CRJ 441 Study Guide One
1. What is the difference between this course and a sociology of law or a law and society course? (Refer Preface)
Other classes look at what the law has to offer social science, whereas this class looks at what social science has to offer the law.
2. State the names of three jurists who offered early criticism of classical jurisprudence. (p.2)
Holmes, Brandeis, and Pound
3. What was the legal realist movement reacting to? (Ch. 1, Section 1) The formal jurisprudence
4. Identify the major characteristics of legal formalism. What is the syllogistic structure of legal formalism? (Lectures)
Major Premise: Law consists of a set of natural, selfevident, Godgiven principles that do not change.
Minor Premise: The facts of a case can be categorized in selfevident, objective ways.
Conclusion: The single, correct decision in a case can be obtained by taking the facts and the law and applying the deductive logic.
5. Would you agree that U.S. v. Knight (p.1) illustrates formal jurisprudence? State reasons for your answer.
6. What social and historical facts led to the skepticism of the natural law? 7. Summarize the main points of Holmes, The Common Law. (pp. 24 and lectures)
8. Why is Holmes’ Common Law still controversial? (Lectures and the textbook)
Because it focuses mostly on unconscious recognition of the legislative function of the courts.
9. Who was the first legal practitioner to challenge formal jurisprudence? What is the case in which a brief containing mostly empirical evidence was filed for the first time? (pp. 410)
Louis Brandeis. Muller v. Oregon (1907).
10. What is the Lochner doctrine? (p.8)
“A law providing that no laborer shall be required or permitted to work in a bakery more than sixty hours in a week or ten hours in a day was not as to men a legitimate exercise of the police power of the state, but an unreasonable, unnecessary, and arbitrary interference with the right and liberty of the individual to contract in relation to his labor, and as such was in conflict with, and void under, the Federal Constitution.” Don't forget about the age old question of general physics 1 study guide
11. State the main points of Roscoe Pound's Sociological Jurisprudence. (pp. 1113) 1. Study the actual social effects of the law.
2. Study how the law operates in society and effects that they produce when put into action.
3. “The life of the law is in its enforcement”
4. Study what social effects the doctrines of the law have produced in the past and how they have produced them, so that we may get the results desired now. 5. Judges should consider law as a general guide and exercise discretion within the wide limits of the law.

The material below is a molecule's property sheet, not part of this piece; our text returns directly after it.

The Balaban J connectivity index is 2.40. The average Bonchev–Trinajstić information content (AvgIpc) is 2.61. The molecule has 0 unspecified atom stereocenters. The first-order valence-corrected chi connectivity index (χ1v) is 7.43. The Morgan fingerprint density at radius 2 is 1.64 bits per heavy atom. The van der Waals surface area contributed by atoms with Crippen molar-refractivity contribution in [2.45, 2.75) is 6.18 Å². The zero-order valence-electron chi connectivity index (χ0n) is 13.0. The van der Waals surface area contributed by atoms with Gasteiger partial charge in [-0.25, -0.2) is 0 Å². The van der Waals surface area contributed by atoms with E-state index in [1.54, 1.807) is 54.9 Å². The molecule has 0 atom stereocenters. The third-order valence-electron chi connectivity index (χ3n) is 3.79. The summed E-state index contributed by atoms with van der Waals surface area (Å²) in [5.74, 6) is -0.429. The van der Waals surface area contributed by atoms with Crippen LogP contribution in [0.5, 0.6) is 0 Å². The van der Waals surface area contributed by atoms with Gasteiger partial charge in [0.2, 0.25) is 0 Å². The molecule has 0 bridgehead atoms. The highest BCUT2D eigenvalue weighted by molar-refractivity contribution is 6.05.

6. The overall objective of the sociological jurisprudence is instrumental in achieving the purpose of the law.
12. What are the two major branches of legal realism? Name the two jurists who pioneered these schools of thought. (Chapter 1, Section 2, and lectures)
1. Llewellyn’s instrumental, policy oriented branch (the most influential in American law).
2. Frank’s form of introspective legal realism (reflected primarily in judicial biographies).
13. What are Llewellyn's nine common points of departure? (Lecture notes, and Ch.1, Section 2, pp.1618) We also discuss several other topics like an ancient date palm seed germinated and grew into a healthy plant. what was the source of nutrients for the young sporophyte embryo during germination of the date palm seed?
1. Law is in “flux,” is “moving,” and is judicially created.
2. Law is a “means” to social ends, and not an “end” in itself.
3. The society changes faster than the law and the law has to be reexamined to ensure that it fits the society. If you want to learn more check out border dwellers through socialization
4. The temporary divorce of “is” and “ought” for purposes of study – Judges should try to see the world as it empirically is rather than as they would like it morally to be. Does the law empirically work?
5. Legal rules are “generalized predictions of what courts will do” in given cases. They do not describe what people actually do in real life. Precepts vs. practices. 6. Judges often decide a case and then create “a rule as a rationalization” to justify it.
7. The worthwhileness of grouping cases and legal situations into narrow categories. Broad and verbally simple rules cover so many dissimilar fact situations that they have no predictive power.
8. Evaluate law in terms of its “effects” in the world rather than its logical or rational structure.
9. Only the realists have gathered these points together in a systematic way and are trying “consistently, persistently, insistently to carry them through.” 14. Summarize Jerome Frank's realist view of the law. (pp. 1922) We also discuss several other topics like mitchell sitnick
∙ Focused on the personality of judges
∙ Focused on the human element in the administration of justice ∙ Legal decisions are reached not by a machine applying syllogistic logic but “by a human being called a judge”
∙ Judge’s “prejudices, passions, and weaknesses” influence judicial decisions ∙ The human element in judging should be admitted and confronted directly 15. Would you agree that legal realism has created a crisis in democratic theory? (Pp. 2226, and lecture)